I’m home now for my second real summer vacation day after the end of school. I know that some people think that we teachers are such slackers because we don’t teach all year round.
To those people, I would say, just try teaching what I do for a week. No more, just give it a week. Make sure you meet state and national standards, make sure that your students actually remember everything because they will have to show superior scores on their standardized tests, and make sure that every day you are scintillating as well as maintaining an orderly and respectful discipline in your classroom.
If you’re one of those naysayers, I’ll bet you change your tune after a couple of days, not even a week.
This is not saying that teenagers are really problematic, at least not the kids that I teach. Perhaps one student out of my whole day gives me any trouble, and that kid is usually the same trouble in any class. Because I’m a pretty firm disciplinarian–when I have to be–the problem kids usually transfer out of my class, which is an elective (Art), into choir.
I don’t want to wish problem kids on my friend the choir director, of course, but I know that students soon realize they can’t cross the line with me and take their nonsense elsewhere.
It also helps because I teach in the juvenile corrections facility classroom in the afternoon, and much of the time, problem kids get to know me there too. So they know there’s no way around me, the problem. Whether or not they transfer out, as I say, I only face one or two difficulties during most days. The rest of the kids are good company, good kids, and we enjoy each other, but nonetheless, we teachers are ready for school to end.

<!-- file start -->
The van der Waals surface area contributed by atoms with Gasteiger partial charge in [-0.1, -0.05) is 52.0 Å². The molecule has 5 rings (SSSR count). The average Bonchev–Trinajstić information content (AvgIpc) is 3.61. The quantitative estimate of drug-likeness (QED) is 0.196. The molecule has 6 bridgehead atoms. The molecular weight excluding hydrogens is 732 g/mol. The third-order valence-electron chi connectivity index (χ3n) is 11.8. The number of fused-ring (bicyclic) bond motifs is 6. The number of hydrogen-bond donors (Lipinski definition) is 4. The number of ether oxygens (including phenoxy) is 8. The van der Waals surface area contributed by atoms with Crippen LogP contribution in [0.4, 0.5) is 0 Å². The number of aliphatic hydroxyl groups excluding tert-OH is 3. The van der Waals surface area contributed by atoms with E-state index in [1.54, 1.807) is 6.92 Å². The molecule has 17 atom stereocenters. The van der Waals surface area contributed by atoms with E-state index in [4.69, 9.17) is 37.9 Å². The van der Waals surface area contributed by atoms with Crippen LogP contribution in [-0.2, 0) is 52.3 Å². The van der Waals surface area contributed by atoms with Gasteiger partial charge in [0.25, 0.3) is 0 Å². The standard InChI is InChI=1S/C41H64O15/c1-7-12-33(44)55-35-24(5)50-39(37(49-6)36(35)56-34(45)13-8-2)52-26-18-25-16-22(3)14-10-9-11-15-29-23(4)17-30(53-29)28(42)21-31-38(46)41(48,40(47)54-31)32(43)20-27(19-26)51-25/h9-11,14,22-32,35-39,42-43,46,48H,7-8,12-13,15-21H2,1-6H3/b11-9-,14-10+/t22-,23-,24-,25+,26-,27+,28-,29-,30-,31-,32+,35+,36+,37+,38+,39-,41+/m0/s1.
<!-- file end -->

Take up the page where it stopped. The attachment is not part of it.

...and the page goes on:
Teaching is not a simple, straightforward, linear path. It’s a human endeavor, laced with legislative pronouncements and demands that have little to do with the efforts we undertake in our classrooms every day, which include all those human interactions that elders in any community undertake to help their youth grow up–along with all the academics we hope to inculcate.
I’m happy I’m a teacher, but wow! I’m happy to regroup and rest my brain, heart and soul this summertime. Gardens, long walks, books to read–and lessons to plan for next year, I’m grateful for it and in the long run, I imagine the students will be glad I had it too.